It could be a Ford F250 Crew Cab or a Dodge 2500 Ram Van. You'll know it by the bright orange, 5,500-pound trailer in tow, and the mad glint in the driver's eyes. As the rig pulls up in a coastal neighborhood, the yellow-slickered agents spilling out aren't exactly Ghost Busters, but they do intend to capture accurate wind data by erecting a portable weather station. In less than half anhour, the crew will erect a 33-foot steel-lattice tower sporting an array of whirligigs— anemometers capable of measuring gusts traveling up to 200 mph — anda bank of weather sensors. They will fire up a generator, which powers a linked uninterruptible power supply, then boot up the rig's computer, which will send real-time measurements of the storm over the Internet to meteorologists from the National Oceanic and Atmospheric Administration (NOAA) and analysts contracted bythe Federal Emergency Management Agency (FEMA). With one last look to make sure all systems are go, the researchers will speed off, keeping their fingers crossed that there might still be time to erect another tower before the storm makes landfall.
During a guster, this scenario is typical for the crews working on the Florida Coastal Monitoring Project (FCMP), a collaboration of students and professors from the University of Florida, Florida Institute of Technology, ClemsonUniversity, and Florida International University seeking to quantify near-surface hurricane behavior and to evaluate the actual loads on residential buildings. Theproject includes 32 homes that have been outfitted with instruments to measure windpressures in single-family homes. Instruments on six of these homes standing inthe paths of Hurricanes Frances and Ivan measured — for the first time ever— the true impact of hurricane-force winds.
In less than half an hour, a tower is up and ready to send real-timeweather data direct from a neighborhood in line with a hurricane.
"It's the first real look we've had," says Forrest Masters, an assistant professor of civil engineering at Florida InternationalUniversity who heads the tower-erection teams. Prior to FCMP's first deployment,hurricane information was gathered primarily from stations at inland airfields oron offshore buoys. Or, it's been gathered by reconnaissance aircraft flyingmiles above the storm. However, the peak pressures that load a house are deeply sensitive to ground-level turbulence, which depends on the roughness of the terrain,explains Masters. Wind traveling over the smooth surface of an airfield, or over the ocean, behaves very differently than wind moving over and around the trees andhouses in a neighborhood.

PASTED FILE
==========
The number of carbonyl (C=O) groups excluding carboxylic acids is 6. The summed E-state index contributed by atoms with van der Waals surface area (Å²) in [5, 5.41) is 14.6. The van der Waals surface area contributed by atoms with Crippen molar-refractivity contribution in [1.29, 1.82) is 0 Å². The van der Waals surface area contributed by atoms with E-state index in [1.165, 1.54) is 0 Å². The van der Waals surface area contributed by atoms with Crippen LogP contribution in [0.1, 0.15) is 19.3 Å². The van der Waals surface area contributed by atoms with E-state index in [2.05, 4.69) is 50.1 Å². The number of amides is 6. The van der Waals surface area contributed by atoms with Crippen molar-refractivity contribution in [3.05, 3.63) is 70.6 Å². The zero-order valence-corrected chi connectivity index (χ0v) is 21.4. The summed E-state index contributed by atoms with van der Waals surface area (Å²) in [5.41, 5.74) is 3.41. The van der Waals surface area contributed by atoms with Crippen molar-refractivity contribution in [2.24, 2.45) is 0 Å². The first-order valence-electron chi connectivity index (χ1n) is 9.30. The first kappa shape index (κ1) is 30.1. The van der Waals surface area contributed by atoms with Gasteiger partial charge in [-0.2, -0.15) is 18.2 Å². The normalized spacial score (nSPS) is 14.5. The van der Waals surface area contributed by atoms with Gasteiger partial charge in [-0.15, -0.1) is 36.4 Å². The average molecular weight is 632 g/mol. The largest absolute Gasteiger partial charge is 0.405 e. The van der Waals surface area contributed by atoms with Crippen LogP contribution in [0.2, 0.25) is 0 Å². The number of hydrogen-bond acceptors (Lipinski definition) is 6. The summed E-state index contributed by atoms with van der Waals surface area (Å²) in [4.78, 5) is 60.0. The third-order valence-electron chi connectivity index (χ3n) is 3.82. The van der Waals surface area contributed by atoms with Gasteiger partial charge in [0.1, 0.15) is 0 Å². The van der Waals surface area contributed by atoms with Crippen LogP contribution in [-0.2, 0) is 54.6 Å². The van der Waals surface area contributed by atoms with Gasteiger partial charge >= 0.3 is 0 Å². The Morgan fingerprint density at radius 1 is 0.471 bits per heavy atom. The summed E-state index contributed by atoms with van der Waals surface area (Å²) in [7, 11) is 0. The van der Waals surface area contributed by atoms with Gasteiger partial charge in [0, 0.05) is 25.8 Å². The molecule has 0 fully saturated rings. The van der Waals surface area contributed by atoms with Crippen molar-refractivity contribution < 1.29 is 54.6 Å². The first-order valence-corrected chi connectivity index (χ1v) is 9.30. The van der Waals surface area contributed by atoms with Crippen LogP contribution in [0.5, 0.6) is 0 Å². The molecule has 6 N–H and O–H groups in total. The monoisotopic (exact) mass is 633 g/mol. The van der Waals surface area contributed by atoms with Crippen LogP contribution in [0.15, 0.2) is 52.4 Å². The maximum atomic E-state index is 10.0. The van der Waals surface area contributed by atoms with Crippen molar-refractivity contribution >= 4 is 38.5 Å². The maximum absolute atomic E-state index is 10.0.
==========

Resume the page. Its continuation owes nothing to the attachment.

The project includes installing sensors housed in protective aluminum pans to measure wind pressures on critical areas of a roof.
The FCMP studies may have a profound impact on our understanding of how homes perform in hurricanes. The loads referenced in current building codesare based on the analysis of winter storms and thunderstorms, which Masters saysmay be very different animals. New data may give engineers a fine-grained view ofthe gusts spawned by hurricanes, which in turn may suggest new hurricane-resistant building practices. If anything, coastal codes may get stricter: Preliminary datasuggest that tropical cyclones are much "gustier" than storm models basedon winter storms and thunderstorms. — Clayton DeKorne